More consumers are dropping their Target shopping habit.
This article originally appeared on Money.
If you’ve been shopping less at Target lately, you’re not alone. Foot traffic in stores is down 2.2%. Comparable store sales fell 1.1% during the May-July period, the first time in two years there’s been a decline during these months.
And Target is now saying that it anticipates further strife in the months ahead: The company is projecting that sales will dip as much as 2% during the third and fourth quarters of 2016—which include the key back-to-school and holiday shopping seasons—after previously forecasting growth between 1.5% and 2.5%.
This is all according to the earnings report released by Target on Wednesday for the second quarter of 2016, ending July 30. Understandably, shares of Target stock have been taking a beating as a result, down around 5% early on Wednesday. Why are shoppers turning away from Target? Here are some reasons:
As we reported earlier this week, Target has struggled mightily with its decade-long push to become a go-to grocery destination for shoppers. Target sits “in the middle of no man’s land” among grocery competitors, Target COO John Mulligan has admitted, because it lacks the quality and selection of Whole Foods and has higher prices than Walmart and Aldi.
One of the reasons stores like Target have grocery sections in the first place is to boost foot traffic, as shoppers tend to need groceries more regularly than clothing or electronics. The idea is that shoppers are more likely to make other, non-planned purchases during grocery runs. But if consumers do their regular grocery shopping elsewhere—and by most accounts, that’s what they do—then Target misses out on all the peripheral and impulse buys shoppers theoretically would have made had they been in the store to pick up milk, eggs, and such.
Target’s failure to attract a broad swath of grocery shoppers, you see, has a negative trickle-down effect on sales in aisles throughout the store.
Consumer advocates worried that Target’s decision to let CVS run its pharmacy operations and in-store clinics would hurt competition in the marketplace and perhaps result in higher drug prices for consumers. While it’s unclear if there’s been any across-the-board impact on prescription pricing during months of transitioning to CVS, Target said the change has led to some disruptions in sales.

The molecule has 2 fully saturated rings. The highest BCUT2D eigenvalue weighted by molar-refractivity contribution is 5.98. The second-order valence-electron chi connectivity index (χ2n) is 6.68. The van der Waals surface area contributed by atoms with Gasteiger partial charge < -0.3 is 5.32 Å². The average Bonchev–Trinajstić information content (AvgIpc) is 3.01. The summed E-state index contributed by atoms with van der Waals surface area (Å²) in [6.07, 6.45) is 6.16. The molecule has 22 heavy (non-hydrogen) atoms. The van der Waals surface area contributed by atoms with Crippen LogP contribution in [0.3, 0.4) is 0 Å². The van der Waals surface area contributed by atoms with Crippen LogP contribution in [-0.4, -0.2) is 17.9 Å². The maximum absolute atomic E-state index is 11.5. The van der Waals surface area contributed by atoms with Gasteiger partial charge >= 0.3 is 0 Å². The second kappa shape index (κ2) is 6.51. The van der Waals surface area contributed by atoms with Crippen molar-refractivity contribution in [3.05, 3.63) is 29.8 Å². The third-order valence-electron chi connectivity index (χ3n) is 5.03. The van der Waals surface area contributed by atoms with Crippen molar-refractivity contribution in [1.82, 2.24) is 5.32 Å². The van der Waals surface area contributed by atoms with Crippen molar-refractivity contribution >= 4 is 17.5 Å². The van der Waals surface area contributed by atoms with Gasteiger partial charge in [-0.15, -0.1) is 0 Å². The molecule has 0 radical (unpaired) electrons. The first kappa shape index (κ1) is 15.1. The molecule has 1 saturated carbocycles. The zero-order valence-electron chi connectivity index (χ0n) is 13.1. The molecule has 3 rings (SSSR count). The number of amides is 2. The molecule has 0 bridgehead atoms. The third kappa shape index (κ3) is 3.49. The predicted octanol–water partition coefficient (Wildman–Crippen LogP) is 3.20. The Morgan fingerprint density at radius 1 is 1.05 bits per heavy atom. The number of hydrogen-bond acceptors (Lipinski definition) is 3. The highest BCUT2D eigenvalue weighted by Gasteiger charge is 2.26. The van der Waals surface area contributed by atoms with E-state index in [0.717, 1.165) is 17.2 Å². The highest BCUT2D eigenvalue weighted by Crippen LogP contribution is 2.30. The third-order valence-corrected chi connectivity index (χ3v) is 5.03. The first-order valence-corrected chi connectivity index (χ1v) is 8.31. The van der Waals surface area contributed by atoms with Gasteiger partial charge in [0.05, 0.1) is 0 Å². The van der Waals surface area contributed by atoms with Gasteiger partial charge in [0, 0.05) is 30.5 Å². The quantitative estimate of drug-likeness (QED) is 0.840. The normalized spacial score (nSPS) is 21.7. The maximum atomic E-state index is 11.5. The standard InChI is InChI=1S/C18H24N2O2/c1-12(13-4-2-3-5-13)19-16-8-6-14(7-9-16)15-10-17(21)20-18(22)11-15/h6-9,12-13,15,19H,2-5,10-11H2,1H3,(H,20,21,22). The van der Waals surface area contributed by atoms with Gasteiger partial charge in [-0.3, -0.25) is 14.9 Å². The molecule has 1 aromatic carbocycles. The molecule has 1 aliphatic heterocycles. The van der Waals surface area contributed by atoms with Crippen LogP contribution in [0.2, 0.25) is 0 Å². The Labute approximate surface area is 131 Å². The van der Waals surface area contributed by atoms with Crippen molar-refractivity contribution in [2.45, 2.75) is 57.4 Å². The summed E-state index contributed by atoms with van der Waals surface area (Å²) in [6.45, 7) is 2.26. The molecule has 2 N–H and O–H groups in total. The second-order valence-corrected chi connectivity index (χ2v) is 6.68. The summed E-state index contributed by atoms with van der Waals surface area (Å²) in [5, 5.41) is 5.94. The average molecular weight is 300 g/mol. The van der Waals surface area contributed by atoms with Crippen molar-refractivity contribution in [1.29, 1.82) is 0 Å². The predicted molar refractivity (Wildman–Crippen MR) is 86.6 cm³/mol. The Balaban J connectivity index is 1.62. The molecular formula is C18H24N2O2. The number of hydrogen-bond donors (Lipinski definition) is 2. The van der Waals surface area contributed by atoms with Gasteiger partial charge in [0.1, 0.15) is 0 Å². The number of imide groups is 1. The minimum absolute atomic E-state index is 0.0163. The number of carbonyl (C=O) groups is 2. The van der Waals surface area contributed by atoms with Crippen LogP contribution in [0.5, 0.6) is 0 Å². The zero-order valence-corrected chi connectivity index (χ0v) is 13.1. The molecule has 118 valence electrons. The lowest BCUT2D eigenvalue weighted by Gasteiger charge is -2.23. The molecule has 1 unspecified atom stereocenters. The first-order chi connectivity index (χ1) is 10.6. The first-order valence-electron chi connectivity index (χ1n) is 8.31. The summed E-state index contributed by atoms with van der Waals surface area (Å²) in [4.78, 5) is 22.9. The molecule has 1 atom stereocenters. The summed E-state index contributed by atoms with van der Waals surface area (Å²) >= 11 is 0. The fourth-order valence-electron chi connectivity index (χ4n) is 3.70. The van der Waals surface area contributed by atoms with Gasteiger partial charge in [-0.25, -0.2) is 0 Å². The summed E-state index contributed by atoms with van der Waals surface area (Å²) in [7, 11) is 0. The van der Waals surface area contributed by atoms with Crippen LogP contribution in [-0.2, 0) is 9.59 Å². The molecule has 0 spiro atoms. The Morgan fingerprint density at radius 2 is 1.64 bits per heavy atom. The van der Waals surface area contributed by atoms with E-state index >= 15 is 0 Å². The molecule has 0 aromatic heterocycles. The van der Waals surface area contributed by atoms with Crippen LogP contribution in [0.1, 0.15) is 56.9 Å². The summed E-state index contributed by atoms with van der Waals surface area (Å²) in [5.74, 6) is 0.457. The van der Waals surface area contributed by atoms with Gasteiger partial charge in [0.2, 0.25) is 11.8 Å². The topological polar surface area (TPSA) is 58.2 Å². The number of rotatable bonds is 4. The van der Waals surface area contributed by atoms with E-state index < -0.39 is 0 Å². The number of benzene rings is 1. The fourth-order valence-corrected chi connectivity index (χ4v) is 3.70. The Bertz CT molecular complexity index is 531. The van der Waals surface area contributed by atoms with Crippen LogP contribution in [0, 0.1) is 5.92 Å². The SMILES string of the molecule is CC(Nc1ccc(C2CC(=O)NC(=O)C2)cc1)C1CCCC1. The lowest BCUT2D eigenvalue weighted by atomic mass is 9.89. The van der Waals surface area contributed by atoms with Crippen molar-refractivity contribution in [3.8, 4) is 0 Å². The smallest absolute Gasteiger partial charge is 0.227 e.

As with groceries, many consumers need prescriptions on a regular basis. So if these shoppers are not going to Target to pick up their meds, Target is also missing out on all the potential trickle-down sales as well.
During Wednesday’s conference call, Cornell called out poor sales of electronics—and Apple in particular—as another reason for the company’s underwhelming performance. Apple sales were down 20% in the quarter at Target.
Part of the reason for declining Apple sales at Target is that Apple sales in general haven’t been as strong as they have in previous years. But clearly, another reason is that shoppers have found other outlets other than Target for picking up their Apple devices.
It’s been a long time since people referred to Target as “Tarjhay.” During the first decade of the millennium, Target enjoyed a reputation as a hot cheap chic destination thanks to frequent partnerships with fashion lines like Isaac Mizrahi and Missoni. With each launch of such goods, Target could expect sales crazes with huge lines and the kind of in-store excitement that Walmart could never dream of.
Not all the partnerships worked out well, though. The Target-Neiman Marcus collection was a disaster. More recently, Target introduced a collaboration with the Finnish designer Marimekko in the spring of 2016. The response from shoppers was fairly tepid, but not anywhere near the over-the-top successes of past fashion partnerships, including one with Lilly Pulitzer a year ago.
Overall, Target says sales of its “signature categories” (including stylish apparel) “outpaced the total business by 3 percentage points” in the second quarter of 2016, according to CNBC. But no one can honestly say that the Target fashions of today are the draw that they were five or ten years ago.
It’s not just Target that’s been having trouble with apparel sales. Macy’s, Sears, J.C. Penney, Gap, American Eagle, and others have been experience huge sales declines—and huge store closures as a result.
One of the reasons people aren’t shopping at these stores is that they’re turning to cheaper “fast fashion” retailers like H&M and Primark. Another is that they’re more likely nowadays to shop online for clothes—specifically at Amazon. Amazon has quietly but massively been expanding its apparel options, and as with nearly every other shopping category under the sun, the world’s largest retailer is rapidly stealing clothing sales from the competition.
Target’s online sales were up 16% during the most recent quarter. That may sound pretty good, but it’s poor compared to the increase in the first quarter of 2016 (23%) and the second quarter of 2015 (30%). What’s more, analysts say that Target’s e-commerce operations, which got off the ground more slowly than most of the field, are still far behind the competition. So the only result that would be viewed as positive is if Target’s digital sales increases were blowing away everyone at this point.
“Target being in line is not good enough,” JP Morgan analyst Chris Horvers said on CNBC, discussing how Target’s online sales growth has basically just been keeping pace with competitors of late. “They’re playing catch up so they should be outperforming the market at this point.”